Exclusive Interview with
When did you start writing?
I guess I started in second grade. My teacher, Mrs. Norslein, had stacks and stacks of brown newsprint with light blue letter guides available for us to practice our cursive letters. After I mastered cursive writing, I started using that newsprint to tell stories, and I guess I never stopped.
I started getting serious about writing while I was in college, and my first book came out in 2007.
What makes writing your passion?
How long have you been writing?
What was the feeling when you published your first book?
What’s the story behind your choice of characters?
What annoys you the most in pursuing a writing career?
Just how difficult it is. It's a struggle to find the time to write in between work, raising a child, managing a household, and trying to market my already existing books. It's so much work for so very little reward.
And the publishing world is so hyper-competitive. Traditional publishing feels like a club you're just never cool enough to get into, so you just have to open your own club and hope that people find it.
How do you get over the “writer’s block”?
I don't really get writer's block. I used to think I did. Then, I read an interview with Guillermo del Toro and he talked about how many ideas he had. He said if you struggle with writer's block, you're not ready to write. You need to dream some more. I took that interview to heart. I don't stop thinking of stories in my head. I have too many stories to tell now, and not nearly enough time to do it.
We all know the writer’s path is never easy, what makes you keep going? What advice would you give to new authors?
I keep going because I can't stop. It's just who I am and what I do.
I tell new authors to prepare for a lot of heartache and rejection. This is not a business for the faint-hearted or thin-skinned.
If you could go back in time and talk to your younger self, what would you say?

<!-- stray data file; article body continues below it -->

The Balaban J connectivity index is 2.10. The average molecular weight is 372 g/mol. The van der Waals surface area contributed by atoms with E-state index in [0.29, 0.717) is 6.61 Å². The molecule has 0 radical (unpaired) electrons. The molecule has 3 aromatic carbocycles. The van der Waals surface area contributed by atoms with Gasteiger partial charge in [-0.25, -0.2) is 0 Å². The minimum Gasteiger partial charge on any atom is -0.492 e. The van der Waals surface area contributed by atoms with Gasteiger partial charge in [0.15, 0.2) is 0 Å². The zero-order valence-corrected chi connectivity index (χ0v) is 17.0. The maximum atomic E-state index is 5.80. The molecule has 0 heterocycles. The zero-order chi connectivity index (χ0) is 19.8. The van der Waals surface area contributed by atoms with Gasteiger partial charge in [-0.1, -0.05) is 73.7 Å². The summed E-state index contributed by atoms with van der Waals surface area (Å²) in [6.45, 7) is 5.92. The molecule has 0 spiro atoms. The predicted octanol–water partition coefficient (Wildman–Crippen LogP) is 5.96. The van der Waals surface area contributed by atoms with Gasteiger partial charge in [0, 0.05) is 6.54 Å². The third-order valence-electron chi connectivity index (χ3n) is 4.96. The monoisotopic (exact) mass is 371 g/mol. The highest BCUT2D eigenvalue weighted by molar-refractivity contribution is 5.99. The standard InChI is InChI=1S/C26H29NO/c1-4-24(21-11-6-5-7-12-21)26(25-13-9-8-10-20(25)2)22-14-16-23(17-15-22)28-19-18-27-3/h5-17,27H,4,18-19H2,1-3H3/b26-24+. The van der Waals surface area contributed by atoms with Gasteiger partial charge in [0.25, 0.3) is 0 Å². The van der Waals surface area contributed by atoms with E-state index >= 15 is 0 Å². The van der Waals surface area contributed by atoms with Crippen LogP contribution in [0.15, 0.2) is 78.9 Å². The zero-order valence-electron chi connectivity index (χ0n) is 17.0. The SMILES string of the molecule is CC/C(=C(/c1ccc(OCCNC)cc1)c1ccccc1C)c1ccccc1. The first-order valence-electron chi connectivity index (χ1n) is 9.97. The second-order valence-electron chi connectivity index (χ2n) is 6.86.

I'd tell me to major in tech in college instead of English, and to invest in Amazon and Apple. Then maybe I'd have the time and money to do all the writing I want to do.
Do you read your book reviews? How do you deal with the bad ones?
I try not to. The good ones always feel like lies, and the bad ones--even though they're probably malicious--hit a little too hard.
What is the feeling when you get a good review?
It's always rewarding when someone likes what you've put out there. It's very difficult to put out a piece of yourself for others to judge.
Have you ever incorporated something that happened to you in real life into your novels?
A lot. I don't think writers can separate themselves from their works well. There are always a few parts of yourself put into your writing.
Which of your characters you can compare yourself with? Did you base that character on you?
What do you think, the book cover is as important as the story?
A good cover is important for catching the eye. It has to look good. Overly complex covers look amateur.
Do you connect with your readers? Do you mind having a chat with them or you prefer to express yourself through your writing?
I'm always available through social media or email. I try to be helpful or give advice when asked because other writers have helped me.
How do you feel when people appreciate your work or recognize you in public?
It's very nice, but it always makes me feel a little awkward. I try to be humble about it. I enjoy connecting with people, though.
Who is your favorite author? Why?
I have so many. Craig Johnson, Christopher Moore, Neil Gaiman, Laura Ingalls Wilder, John Steinbeck--All have taught me something about writing, or myself.
What’s the dream? Whom would you like to be as big as?
I don't compare myself to others. I'd just like to sell enough books every year so I could quit my job and write full-time.
Would you rewrite any of your books? Why?
All of them. I think it was Steinbeck who said, "Books aren't finished, only abandoned." Every year that I keep writing, I learn more and my style changes.